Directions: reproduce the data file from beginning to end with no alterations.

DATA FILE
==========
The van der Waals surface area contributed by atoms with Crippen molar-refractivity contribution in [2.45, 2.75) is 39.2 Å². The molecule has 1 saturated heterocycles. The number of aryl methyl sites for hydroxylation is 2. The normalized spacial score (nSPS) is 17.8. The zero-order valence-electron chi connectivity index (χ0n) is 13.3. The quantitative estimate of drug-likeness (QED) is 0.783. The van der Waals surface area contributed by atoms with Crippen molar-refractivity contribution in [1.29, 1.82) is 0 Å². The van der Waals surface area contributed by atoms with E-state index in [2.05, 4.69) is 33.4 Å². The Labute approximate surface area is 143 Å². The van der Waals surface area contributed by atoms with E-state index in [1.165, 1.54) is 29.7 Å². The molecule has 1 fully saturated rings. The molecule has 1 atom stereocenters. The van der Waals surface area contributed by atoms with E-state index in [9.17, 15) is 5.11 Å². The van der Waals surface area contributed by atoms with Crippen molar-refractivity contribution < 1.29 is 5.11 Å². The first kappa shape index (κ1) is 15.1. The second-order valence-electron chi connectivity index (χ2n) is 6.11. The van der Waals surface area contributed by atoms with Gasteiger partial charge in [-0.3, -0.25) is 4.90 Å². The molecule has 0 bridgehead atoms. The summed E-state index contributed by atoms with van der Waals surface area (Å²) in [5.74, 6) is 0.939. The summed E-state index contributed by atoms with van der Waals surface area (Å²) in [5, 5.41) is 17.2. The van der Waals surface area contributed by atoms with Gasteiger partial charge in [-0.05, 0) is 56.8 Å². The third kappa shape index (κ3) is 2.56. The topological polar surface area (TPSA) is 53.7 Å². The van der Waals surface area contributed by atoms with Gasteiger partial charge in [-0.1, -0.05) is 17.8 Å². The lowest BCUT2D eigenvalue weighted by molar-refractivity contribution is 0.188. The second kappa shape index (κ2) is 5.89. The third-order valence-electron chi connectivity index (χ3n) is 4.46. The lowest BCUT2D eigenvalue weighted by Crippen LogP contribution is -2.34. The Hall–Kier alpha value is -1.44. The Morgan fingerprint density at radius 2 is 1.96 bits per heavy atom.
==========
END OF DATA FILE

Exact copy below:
The van der Waals surface area contributed by atoms with Crippen molar-refractivity contribution in [2.45, 2.75) is 39.2 Å². The molecule has 1 saturated heterocycles. The number of aryl methyl sites for hydroxylation is 2. The normalized spacial score (nSPS) is 17.8. The zero-order valence-electron chi connectivity index (χ0n) is 13.3. The quantitative estimate of drug-likeness (QED) is 0.783. The van der Waals surface area contributed by atoms with Crippen molar-refractivity contribution in [1.29, 1.82) is 0 Å². The van der Waals surface area contributed by atoms with E-state index in [2.05, 4.69) is 33.4 Å². The Labute approximate surface area is 143 Å². The van der Waals surface area contributed by atoms with E-state index in [1.165, 1.54) is 29.7 Å². The molecule has 1 fully saturated rings. The molecule has 1 atom stereocenters. The van der Waals surface area contributed by atoms with E-state index in [9.17, 15) is 5.11 Å². The van der Waals surface area contributed by atoms with Crippen molar-refractivity contribution < 1.29 is 5.11 Å². The first kappa shape index (κ1) is 15.1. The second-order valence-electron chi connectivity index (χ2n) is 6.11. The van der Waals surface area contributed by atoms with Gasteiger partial charge in [-0.3, -0.25) is 4.90 Å². The molecule has 0 bridgehead atoms. The summed E-state index contributed by atoms with van der Waals surface area (Å²) in [5.74, 6) is 0.939. The summed E-state index contributed by atoms with van der Waals surface area (Å²) in [5, 5.41) is 17.2. The van der Waals surface area contributed by atoms with Gasteiger partial charge in [-0.05, 0) is 56.8 Å². The third kappa shape index (κ3) is 2.56. The topological polar surface area (TPSA) is 53.7 Å². The van der Waals surface area contributed by atoms with Gasteiger partial charge in [-0.1, -0.05) is 17.8 Å². The lowest BCUT2D eigenvalue weighted by molar-refractivity contribution is 0.188. The second kappa shape index (κ2) is 5.89. The third-order valence-electron chi connectivity index (χ3n) is 4.46. The lowest BCUT2D eigenvalue weighted by Crippen LogP contribution is -2.34. The Hall–Kier alpha value is -1.44. The Morgan fingerprint density at radius 2 is 1.96 bits per heavy atom.